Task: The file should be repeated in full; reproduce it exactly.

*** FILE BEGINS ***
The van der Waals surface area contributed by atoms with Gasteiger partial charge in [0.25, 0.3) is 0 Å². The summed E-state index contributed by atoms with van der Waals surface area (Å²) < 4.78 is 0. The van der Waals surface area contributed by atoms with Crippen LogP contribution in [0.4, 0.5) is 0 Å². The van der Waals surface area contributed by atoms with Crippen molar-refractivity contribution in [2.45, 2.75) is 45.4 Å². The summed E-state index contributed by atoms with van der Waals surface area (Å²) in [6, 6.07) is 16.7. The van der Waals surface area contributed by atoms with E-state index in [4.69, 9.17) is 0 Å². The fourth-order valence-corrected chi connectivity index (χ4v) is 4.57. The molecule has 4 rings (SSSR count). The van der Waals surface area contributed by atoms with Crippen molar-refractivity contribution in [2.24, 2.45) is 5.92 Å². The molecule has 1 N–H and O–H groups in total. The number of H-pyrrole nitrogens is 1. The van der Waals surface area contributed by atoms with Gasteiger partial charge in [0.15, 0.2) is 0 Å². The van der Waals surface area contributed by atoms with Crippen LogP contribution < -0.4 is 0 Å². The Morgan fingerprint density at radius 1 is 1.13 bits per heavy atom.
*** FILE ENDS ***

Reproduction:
The van der Waals surface area contributed by atoms with Gasteiger partial charge in [0.25, 0.3) is 0 Å². The summed E-state index contributed by atoms with van der Waals surface area (Å²) < 4.78 is 0. The van der Waals surface area contributed by atoms with Crippen LogP contribution in [0.4, 0.5) is 0 Å². The van der Waals surface area contributed by atoms with Crippen molar-refractivity contribution in [2.45, 2.75) is 45.4 Å². The summed E-state index contributed by atoms with van der Waals surface area (Å²) in [6, 6.07) is 16.7. The van der Waals surface area contributed by atoms with E-state index in [4.69, 9.17) is 0 Å². The fourth-order valence-corrected chi connectivity index (χ4v) is 4.57. The molecule has 4 rings (SSSR count). The van der Waals surface area contributed by atoms with Crippen molar-refractivity contribution in [2.24, 2.45) is 5.92 Å². The molecule has 1 N–H and O–H groups in total. The number of H-pyrrole nitrogens is 1. The van der Waals surface area contributed by atoms with Gasteiger partial charge in [0.15, 0.2) is 0 Å². The van der Waals surface area contributed by atoms with Crippen LogP contribution < -0.4 is 0 Å². The Morgan fingerprint density at radius 1 is 1.13 bits per heavy atom.